She asked about an ETF portfolio on David Jackson's Tech Uncovered site.
|IVV||iShares S&P 500 Index Fund||Large cap US stocks||0.09%|
|IJH||iShares S&P Mid Cap 400 Index Fund||Mid cap US stocks||0.20%|
|IWM||iShares Russell 2000 Index Fund||Small cap US stocks||0.20%|
|EFA||iShares MSCI EAFE Index Fund||Large cap foreign developed market stocks||0.35%|
|EEM||iShares MSCI Emerging Markets Index Fund||Large cap emerging market stocks||0.75%|
|RWR||streetTRACKS Wilshire REIT Index Fund||Real estate investment trust index fund||0.25%|
|LQD||iShares GS $ Investop Corporate Bond Fund||US corporate bonds||0.15%|
|SHY||iShares Lehman 1 to 3 Year Treasury Bond Fund||US short-term Governement bonds||0.15%|
|IEF||iShares Lehman 7 to 10 Year Treasury Bond Fund||US long-term Governement bonds||0.15%|
|TIP||iShares Lehman TIPs Bond Fund||US Governement inflation-protected bonds||0.15%|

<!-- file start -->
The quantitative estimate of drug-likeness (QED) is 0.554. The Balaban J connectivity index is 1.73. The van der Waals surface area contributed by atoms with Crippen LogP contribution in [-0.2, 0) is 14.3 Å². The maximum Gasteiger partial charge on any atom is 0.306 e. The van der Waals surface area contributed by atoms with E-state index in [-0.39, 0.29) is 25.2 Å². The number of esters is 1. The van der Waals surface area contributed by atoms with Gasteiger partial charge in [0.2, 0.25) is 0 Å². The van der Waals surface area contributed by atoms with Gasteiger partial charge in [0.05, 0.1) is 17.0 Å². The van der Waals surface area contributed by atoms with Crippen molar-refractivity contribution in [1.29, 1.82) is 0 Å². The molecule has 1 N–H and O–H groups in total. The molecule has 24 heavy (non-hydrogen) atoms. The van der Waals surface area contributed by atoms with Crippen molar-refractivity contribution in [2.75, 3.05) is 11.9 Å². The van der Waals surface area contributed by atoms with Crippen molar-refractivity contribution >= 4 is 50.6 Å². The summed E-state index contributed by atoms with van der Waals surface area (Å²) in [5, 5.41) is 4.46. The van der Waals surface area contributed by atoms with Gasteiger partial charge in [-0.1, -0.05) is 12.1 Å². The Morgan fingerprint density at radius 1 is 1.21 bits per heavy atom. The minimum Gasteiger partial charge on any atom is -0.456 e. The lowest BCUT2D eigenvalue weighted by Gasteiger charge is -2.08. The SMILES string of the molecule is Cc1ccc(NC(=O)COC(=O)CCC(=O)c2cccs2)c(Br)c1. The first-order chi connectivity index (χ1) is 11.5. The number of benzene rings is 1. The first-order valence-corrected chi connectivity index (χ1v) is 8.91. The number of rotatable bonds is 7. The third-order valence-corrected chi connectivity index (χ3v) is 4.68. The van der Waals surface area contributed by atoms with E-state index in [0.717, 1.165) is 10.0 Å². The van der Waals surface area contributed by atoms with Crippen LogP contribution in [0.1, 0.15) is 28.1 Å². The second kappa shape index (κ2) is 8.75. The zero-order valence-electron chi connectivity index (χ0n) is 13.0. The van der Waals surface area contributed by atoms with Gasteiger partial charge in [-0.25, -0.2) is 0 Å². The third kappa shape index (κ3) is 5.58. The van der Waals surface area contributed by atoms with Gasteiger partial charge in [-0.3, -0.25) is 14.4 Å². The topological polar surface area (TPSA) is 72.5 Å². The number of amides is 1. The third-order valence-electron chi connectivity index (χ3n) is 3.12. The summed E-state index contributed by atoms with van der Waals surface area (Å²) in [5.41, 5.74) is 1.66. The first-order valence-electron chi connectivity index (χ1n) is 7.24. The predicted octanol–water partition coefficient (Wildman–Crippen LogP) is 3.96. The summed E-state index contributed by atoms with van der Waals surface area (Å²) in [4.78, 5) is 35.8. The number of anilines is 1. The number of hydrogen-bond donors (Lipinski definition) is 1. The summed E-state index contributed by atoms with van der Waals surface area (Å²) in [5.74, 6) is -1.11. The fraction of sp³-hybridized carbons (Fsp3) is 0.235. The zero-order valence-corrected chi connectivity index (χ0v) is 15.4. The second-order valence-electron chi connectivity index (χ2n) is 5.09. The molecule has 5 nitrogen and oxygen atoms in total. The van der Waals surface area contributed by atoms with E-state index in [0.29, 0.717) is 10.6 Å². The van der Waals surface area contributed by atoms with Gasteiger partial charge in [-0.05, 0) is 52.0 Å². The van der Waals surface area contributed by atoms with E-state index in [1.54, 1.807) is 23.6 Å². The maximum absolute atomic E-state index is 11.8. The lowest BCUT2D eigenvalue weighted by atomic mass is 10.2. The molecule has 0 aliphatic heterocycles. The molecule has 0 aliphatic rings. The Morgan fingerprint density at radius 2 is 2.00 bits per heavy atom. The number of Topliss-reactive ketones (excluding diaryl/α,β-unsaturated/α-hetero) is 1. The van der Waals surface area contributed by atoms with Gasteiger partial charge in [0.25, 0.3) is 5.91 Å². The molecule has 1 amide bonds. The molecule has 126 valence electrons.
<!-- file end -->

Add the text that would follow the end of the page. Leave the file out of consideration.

I read David's site often, it is excellent. What good about the portfolio is there is no real overlap. Too many of these things miss this point. I do think it is possible to capture a little more yield in the fixed income component without taking a lot more risk, if any more risk. The other thing is I'm not sure if these should be equal weighted in the portfolio or not.
The biggest flaw would be with the person that implements this portfolio but doesn't continue to learn about new products. ETFs are in their infancy. CEFs used to be dominated by single country funds and bond funds. More and more CEFs are becoming very sophisticated. Both ETFs and CEFs will continue to evolve. I can not say they are right for everyone, but any do-it-yourselfer should take the time to keep up with this part of the industry.